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Canadore throws stranded students off its property. Left without shelter

Despite promises from Canadore, students are forced to put up tents for shelter, but the college denies them space to do so and they sleep on asphalt

International students with no place to stay were forced to put up tents for shelter last night despite promises from a Canadore official that accommodations would be found.

The students were also stopped from pitching their tents on college property.

“No one needs to stay in a tent, and I promise that,” said Canadore Infrastructure and Public Safety Senior Director Michael Miscio.

“We are not letting students stay in a tent. We have accommodations.” 

Despite that, the students were forced to relocate to an asphalt parking area across from the college, Close to 20 students slept in tents just off the Canadore Commerce Court property at the bus stop. College management called in security guards and the police according to spokesman Manpreet Kaur who accused Canadore of "bullying."

International student spokesman Khushpreet Singh told BayToday that, "Canadore wouldn't let them pitch tents on college property and they had to put tents in front of the college gate. The college department stopped them from putting outdoor tents on college property, but students didn’t stop so they put tents beside the road."

Jaskirat Singh - from Punjab, India, says they plan to stay in the tent as long as they have to. 

'They told us they have accommodation for us for two days, but when we asked about the third day,' they had no answer,'" he told BayToday

"The price of the accommodations is really high and we receive $670 each month from the Scotiabank portal to our account and all of our money will go to landlords where we get any accommodation because we need to pay our bills as well as groceries."

Singh says he chose Canadore College for his Project Management course because he felt the school had a good reputation. 

"When I get here I find out it is not really good." 

Singh blames the college solely for this dilemma. He says if he knew that, he would not have come here. 

"They knew the ratio of accommodations." 

Chinmaya Singla, also from Punjab, stayed overnight on an asphalt floor in a tent. 

"Yesterday we spent the night here, and intermittently the rain started.  Only we know how we managed to sleep here on the road on this hard bed. No mattresses are available here."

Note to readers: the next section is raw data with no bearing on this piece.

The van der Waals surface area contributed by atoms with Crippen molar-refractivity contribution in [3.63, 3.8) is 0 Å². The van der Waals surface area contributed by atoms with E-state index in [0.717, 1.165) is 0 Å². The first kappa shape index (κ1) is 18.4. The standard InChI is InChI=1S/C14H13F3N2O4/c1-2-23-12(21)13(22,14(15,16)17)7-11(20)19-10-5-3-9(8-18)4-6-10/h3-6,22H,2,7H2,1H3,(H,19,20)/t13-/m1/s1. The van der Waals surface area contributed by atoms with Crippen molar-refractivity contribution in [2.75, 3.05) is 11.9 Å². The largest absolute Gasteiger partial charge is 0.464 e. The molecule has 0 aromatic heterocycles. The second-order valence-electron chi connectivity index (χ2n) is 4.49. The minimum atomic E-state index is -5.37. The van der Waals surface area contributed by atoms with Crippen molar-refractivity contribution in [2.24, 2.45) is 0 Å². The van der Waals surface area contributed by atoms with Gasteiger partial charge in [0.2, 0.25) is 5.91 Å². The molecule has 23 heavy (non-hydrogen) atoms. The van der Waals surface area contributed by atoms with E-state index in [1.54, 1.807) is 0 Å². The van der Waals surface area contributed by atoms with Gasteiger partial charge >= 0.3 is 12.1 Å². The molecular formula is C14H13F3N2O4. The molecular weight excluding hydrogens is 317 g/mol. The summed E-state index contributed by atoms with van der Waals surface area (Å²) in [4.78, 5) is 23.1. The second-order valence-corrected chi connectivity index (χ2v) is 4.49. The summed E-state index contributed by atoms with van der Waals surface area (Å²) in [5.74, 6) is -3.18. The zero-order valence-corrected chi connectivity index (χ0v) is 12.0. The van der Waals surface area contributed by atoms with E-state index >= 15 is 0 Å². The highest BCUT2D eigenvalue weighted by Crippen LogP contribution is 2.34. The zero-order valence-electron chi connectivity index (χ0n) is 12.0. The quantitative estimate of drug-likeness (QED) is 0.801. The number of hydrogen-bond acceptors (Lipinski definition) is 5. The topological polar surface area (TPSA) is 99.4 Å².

Singla says many are still staying in hotels and he wonders how many can pay $100 to $150 per day in a hotel. 

He estimates between 50 to 100 students are displaced. 

Singla says some of the in-person classes should also be offered online due to the housing shortage. 

"If they cannot do this we should get a 100 per cent refund of our fees that we have paid them. I think our demands are really genuine. 

"Why are we here if we don't have a roof over our heads." 

The Canadore website includes a section for international students stating, "Students come to Canadore from as far away as Brazil, China, India, Malaysia, Peru and Nigeria. The International Office provides support to all international students including orientation to the local community, guidance on health insurance coverage and immigration-related matters through a dedicated team of International Student Advisors.

"We offer students from around the world the unique opportunity to experience a culture that is truly Canadian."

The Canadore web page contains a link for student housing assistance.

BayToday reached out to Canadore President George Burton for comment on the treatment of the students, and also to ask why the college continued to accept foreign applications knowing there was a housing crisis, but got no response.

Instead, the college issued an unattributed statement saying that every year, many domestic and international students face challenges finding housing.

"Canadore College has been communicating with students since January about the realities of the local housing market, including the cost of rental accommodation," says the statement, which goes on to blame  some students for refusing "the housing options presented to them."

"We still have emergency accommodation available, and we will have every student in permanent housing as soon as possible."

A second request for an interview regarding the statement drew no response from the College.